Dialogue Nuggets:  Alan to Young Woman – “They can only kill me with a golden bullet.  Get it?  Lawrence of Arabia.”  Young Woman – “Who?”

Alan to Yousef – “You were in the lobby for five minutes.  What kind of bomb could anyone install in five minutes!”

Alan – “There was a lot going on over there yesterday.”  Yousef – “Yeah, that’s where they hold the executions.”

Hanne – “The king hasn’t been here for a while.”  Alan – “How long is a while?”  Hanne – “I’ve been here for 18 months, and he hasn’t been here yet.”

Yousef – “He’s a swinger.  He goes to Europe to have sex with boys.”  Alan – “So he’s gay?”  Yousef – “Gay?  No.  You think that means he’s gay?”

Zahra – “Divorce is pretty complicated in this country.”  Alan – “Divorce is pretty complicated in any country.”

Barbershop: The Next Cut

Movie:  Barbershop: The Next Cut

Rating:  3 and 1/2 Stars (Out of 5)

Review:   The south side of Chicago is a violent place to live and work.  Gang violence and gunfire is a daily occurrence, and the citizens are fearful even as they have learned to accept it as a way of life.   Calvin’s Barbershop is something of a landmark on the south side, with a thriving clientele.  Even the leaders of the two rival street gangs come to Calvin’s, although they are careful not to be there at the same time.  Calvin (Ice Cube) is the primary owner of the shop, with several barbers helping him with the workload such as Eddie (Cedric the Entertainer), and Rashad (Common).  Calvin’s also caters to the ladies’ hair needs, with stylists Angie (Regina Hall), Terri (Eve) and Draya (Nikki Minaj) snipping hair and sniping at the menfolk.  Then there is a shady character called One-Stop (J.B. Smoove), who can get all sorts of things for the clientele, legal or not so much.  All in all, a thriving bee hive of activity, and you can even get meals there from J.D. (Anthony Anderson), proprietor of the Gangsta Grub food truck.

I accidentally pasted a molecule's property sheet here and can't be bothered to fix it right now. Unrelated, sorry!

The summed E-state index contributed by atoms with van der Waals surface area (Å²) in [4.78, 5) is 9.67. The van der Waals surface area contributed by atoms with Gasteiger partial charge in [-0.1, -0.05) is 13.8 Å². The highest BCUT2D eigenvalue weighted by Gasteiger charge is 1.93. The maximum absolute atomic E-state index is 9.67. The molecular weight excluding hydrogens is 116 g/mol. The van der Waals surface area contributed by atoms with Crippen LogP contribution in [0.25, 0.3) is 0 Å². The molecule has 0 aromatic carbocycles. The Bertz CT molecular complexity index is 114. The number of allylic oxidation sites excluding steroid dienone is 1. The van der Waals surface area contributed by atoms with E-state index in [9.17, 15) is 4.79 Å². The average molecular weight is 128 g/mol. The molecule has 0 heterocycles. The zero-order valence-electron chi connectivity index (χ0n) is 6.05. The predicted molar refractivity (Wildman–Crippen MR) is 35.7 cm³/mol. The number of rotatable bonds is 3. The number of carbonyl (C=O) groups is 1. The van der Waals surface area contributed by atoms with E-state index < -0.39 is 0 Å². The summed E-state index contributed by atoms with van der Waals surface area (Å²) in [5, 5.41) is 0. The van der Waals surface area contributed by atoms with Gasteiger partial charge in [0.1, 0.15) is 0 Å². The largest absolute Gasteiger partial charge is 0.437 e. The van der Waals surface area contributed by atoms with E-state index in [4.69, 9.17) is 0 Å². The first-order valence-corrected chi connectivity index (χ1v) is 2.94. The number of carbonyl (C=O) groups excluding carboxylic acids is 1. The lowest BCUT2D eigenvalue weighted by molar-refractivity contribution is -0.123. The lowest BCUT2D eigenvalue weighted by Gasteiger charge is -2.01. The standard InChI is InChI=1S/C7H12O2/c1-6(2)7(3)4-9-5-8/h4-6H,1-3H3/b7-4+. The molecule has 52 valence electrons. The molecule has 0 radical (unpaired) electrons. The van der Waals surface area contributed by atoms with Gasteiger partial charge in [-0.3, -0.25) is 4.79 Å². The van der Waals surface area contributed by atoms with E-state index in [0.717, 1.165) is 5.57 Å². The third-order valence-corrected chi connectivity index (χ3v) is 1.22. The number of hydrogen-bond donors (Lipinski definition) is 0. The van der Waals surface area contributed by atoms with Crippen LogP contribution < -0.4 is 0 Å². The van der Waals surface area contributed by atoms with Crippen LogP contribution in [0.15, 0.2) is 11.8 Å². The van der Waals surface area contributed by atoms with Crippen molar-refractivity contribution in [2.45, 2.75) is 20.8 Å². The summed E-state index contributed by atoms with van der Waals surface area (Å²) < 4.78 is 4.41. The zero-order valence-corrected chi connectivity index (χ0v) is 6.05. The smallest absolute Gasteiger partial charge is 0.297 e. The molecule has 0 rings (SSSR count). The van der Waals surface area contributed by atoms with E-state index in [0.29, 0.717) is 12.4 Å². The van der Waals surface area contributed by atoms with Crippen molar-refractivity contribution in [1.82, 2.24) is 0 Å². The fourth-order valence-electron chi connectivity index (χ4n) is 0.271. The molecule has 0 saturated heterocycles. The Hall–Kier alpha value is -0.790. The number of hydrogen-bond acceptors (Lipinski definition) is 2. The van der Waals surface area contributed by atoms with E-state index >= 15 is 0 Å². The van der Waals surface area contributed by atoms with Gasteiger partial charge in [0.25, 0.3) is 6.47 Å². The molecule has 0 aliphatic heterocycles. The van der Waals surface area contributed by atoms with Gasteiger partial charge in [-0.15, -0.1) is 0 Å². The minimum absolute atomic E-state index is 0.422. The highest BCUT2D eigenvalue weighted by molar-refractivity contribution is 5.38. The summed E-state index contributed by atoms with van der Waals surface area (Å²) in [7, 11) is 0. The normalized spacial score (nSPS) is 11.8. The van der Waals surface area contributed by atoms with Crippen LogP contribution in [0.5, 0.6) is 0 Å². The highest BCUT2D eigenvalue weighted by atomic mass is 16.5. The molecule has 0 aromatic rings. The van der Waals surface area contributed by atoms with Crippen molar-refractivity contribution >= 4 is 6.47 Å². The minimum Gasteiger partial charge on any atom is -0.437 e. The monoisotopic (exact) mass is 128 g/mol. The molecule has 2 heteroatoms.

The action is as fast paced as the chatter at the barbershop, and insults are zinged at a rapid fire pace.  Calvin is worried about raising his 14 year old son in the south side environment, and the barbers and hair stylists talk about politics, race issues, and the seemingly unsolvable conundrum of gun violence.  And yet, they do try in their own way to start a movement to quell the level of violence in their part of the city.

This turned out to be a good movie on several levels.  This third Barbershop movie could have been a tired rehash of the previous ones, but this story was fresh and timely.  It sizzled with good dialogue and quick laughs with a very attractive cast, but had a serious side that debated the gun violence issue that is a national tragedy.  The film is well done and definitely worth seeing.